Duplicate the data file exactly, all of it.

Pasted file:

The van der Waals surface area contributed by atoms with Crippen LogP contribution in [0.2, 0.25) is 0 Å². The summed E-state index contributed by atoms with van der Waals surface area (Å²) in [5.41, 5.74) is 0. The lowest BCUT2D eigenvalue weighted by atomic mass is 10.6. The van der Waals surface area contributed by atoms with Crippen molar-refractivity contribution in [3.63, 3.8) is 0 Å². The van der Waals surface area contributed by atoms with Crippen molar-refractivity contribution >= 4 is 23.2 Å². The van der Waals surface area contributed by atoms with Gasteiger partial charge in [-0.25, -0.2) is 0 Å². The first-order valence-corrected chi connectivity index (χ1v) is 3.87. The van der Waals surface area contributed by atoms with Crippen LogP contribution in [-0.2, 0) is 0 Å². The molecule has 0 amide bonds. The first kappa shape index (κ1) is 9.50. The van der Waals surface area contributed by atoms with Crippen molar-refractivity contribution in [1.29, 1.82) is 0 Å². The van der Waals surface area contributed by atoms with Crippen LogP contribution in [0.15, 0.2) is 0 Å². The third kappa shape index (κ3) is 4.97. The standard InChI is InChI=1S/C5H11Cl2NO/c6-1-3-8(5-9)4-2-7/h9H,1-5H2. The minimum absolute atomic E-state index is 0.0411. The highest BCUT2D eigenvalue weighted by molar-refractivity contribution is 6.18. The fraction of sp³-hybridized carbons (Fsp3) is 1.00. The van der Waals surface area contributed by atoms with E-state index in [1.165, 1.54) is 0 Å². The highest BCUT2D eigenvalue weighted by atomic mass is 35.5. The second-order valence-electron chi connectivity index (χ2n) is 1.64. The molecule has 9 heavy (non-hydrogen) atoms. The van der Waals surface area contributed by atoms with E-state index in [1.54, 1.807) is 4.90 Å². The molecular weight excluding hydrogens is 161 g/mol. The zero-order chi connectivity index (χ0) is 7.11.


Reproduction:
The van der Waals surface area contributed by atoms with Crippen LogP contribution in [0.2, 0.25) is 0 Å². The summed E-state index contributed by atoms with van der Waals surface area (Å²) in [5.41, 5.74) is 0. The lowest BCUT2D eigenvalue weighted by atomic mass is 10.6. The van der Waals surface area contributed by atoms with Crippen molar-refractivity contribution in [3.63, 3.8) is 0 Å². The van der Waals surface area contributed by atoms with Crippen molar-refractivity contribution >= 4 is 23.2 Å². The van der Waals surface area contributed by atoms with Gasteiger partial charge in [-0.25, -0.2) is 0 Å². The first-order valence-corrected chi connectivity index (χ1v) is 3.87. The van der Waals surface area contributed by atoms with Crippen LogP contribution in [-0.2, 0) is 0 Å². The molecule has 0 amide bonds. The first kappa shape index (κ1) is 9.50. The van der Waals surface area contributed by atoms with Crippen molar-refractivity contribution in [1.29, 1.82) is 0 Å². The van der Waals surface area contributed by atoms with Crippen LogP contribution in [0.15, 0.2) is 0 Å². The third kappa shape index (κ3) is 4.97. The standard InChI is InChI=1S/C5H11Cl2NO/c6-1-3-8(5-9)4-2-7/h9H,1-5H2. The minimum absolute atomic E-state index is 0.0411. The highest BCUT2D eigenvalue weighted by molar-refractivity contribution is 6.18. The fraction of sp³-hybridized carbons (Fsp3) is 1.00. The van der Waals surface area contributed by atoms with E-state index in [1.165, 1.54) is 0 Å². The highest BCUT2D eigenvalue weighted by atomic mass is 35.5. The second-order valence-electron chi connectivity index (χ2n) is 1.64. The molecule has 9 heavy (non-hydrogen) atoms. The van der Waals surface area contributed by atoms with E-state index in [1.54, 1.807) is 4.90 Å². The molecular weight excluding hydrogens is 161 g/mol. The zero-order chi connectivity index (χ0) is 7.11.